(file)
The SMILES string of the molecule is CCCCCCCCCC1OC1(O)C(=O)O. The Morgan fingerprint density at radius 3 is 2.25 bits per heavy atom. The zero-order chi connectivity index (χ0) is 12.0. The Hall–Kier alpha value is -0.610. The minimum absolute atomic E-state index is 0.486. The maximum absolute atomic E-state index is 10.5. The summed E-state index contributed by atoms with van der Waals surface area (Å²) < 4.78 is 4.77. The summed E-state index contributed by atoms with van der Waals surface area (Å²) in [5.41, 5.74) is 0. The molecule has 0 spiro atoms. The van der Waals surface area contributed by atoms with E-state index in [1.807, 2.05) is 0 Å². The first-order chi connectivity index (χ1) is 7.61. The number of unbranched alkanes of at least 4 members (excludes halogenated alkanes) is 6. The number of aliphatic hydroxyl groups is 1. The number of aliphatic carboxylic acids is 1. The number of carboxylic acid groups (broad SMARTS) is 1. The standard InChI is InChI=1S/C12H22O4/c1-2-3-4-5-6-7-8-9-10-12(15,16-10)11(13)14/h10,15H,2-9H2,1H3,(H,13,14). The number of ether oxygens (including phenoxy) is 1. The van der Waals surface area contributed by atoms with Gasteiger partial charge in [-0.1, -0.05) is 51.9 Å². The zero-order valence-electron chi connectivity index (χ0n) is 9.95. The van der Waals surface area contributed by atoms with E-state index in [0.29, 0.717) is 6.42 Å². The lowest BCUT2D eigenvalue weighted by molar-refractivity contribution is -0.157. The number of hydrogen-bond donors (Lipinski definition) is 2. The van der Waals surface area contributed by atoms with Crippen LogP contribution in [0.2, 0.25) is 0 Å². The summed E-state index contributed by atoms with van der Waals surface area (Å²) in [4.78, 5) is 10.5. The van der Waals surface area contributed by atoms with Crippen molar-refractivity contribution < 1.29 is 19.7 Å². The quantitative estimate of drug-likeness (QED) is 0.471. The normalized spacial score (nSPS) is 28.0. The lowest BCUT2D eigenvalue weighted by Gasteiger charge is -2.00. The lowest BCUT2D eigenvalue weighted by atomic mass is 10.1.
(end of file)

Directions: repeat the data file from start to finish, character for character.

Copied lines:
The SMILES string of the molecule is CCCCCCCCCC1OC1(O)C(=O)O. The Morgan fingerprint density at radius 3 is 2.25 bits per heavy atom. The zero-order chi connectivity index (χ0) is 12.0. The Hall–Kier alpha value is -0.610. The minimum absolute atomic E-state index is 0.486. The maximum absolute atomic E-state index is 10.5. The summed E-state index contributed by atoms with van der Waals surface area (Å²) < 4.78 is 4.77. The summed E-state index contributed by atoms with van der Waals surface area (Å²) in [5.41, 5.74) is 0. The molecule has 0 spiro atoms. The van der Waals surface area contributed by atoms with E-state index in [1.807, 2.05) is 0 Å². The first-order chi connectivity index (χ1) is 7.61. The number of unbranched alkanes of at least 4 members (excludes halogenated alkanes) is 6. The number of aliphatic hydroxyl groups is 1. The number of aliphatic carboxylic acids is 1. The number of carboxylic acid groups (broad SMARTS) is 1. The standard InChI is InChI=1S/C12H22O4/c1-2-3-4-5-6-7-8-9-10-12(15,16-10)11(13)14/h10,15H,2-9H2,1H3,(H,13,14). The number of ether oxygens (including phenoxy) is 1. The van der Waals surface area contributed by atoms with Gasteiger partial charge in [-0.1, -0.05) is 51.9 Å². The zero-order valence-electron chi connectivity index (χ0n) is 9.95. The van der Waals surface area contributed by atoms with E-state index in [0.29, 0.717) is 6.42 Å². The lowest BCUT2D eigenvalue weighted by molar-refractivity contribution is -0.157. The number of hydrogen-bond donors (Lipinski definition) is 2. The van der Waals surface area contributed by atoms with Crippen LogP contribution in [0.2, 0.25) is 0 Å². The summed E-state index contributed by atoms with van der Waals surface area (Å²) in [4.78, 5) is 10.5. The van der Waals surface area contributed by atoms with Crippen molar-refractivity contribution < 1.29 is 19.7 Å². The quantitative estimate of drug-likeness (QED) is 0.471. The normalized spacial score (nSPS) is 28.0. The lowest BCUT2D eigenvalue weighted by Gasteiger charge is -2.00. The lowest BCUT2D eigenvalue weighted by atomic mass is 10.1.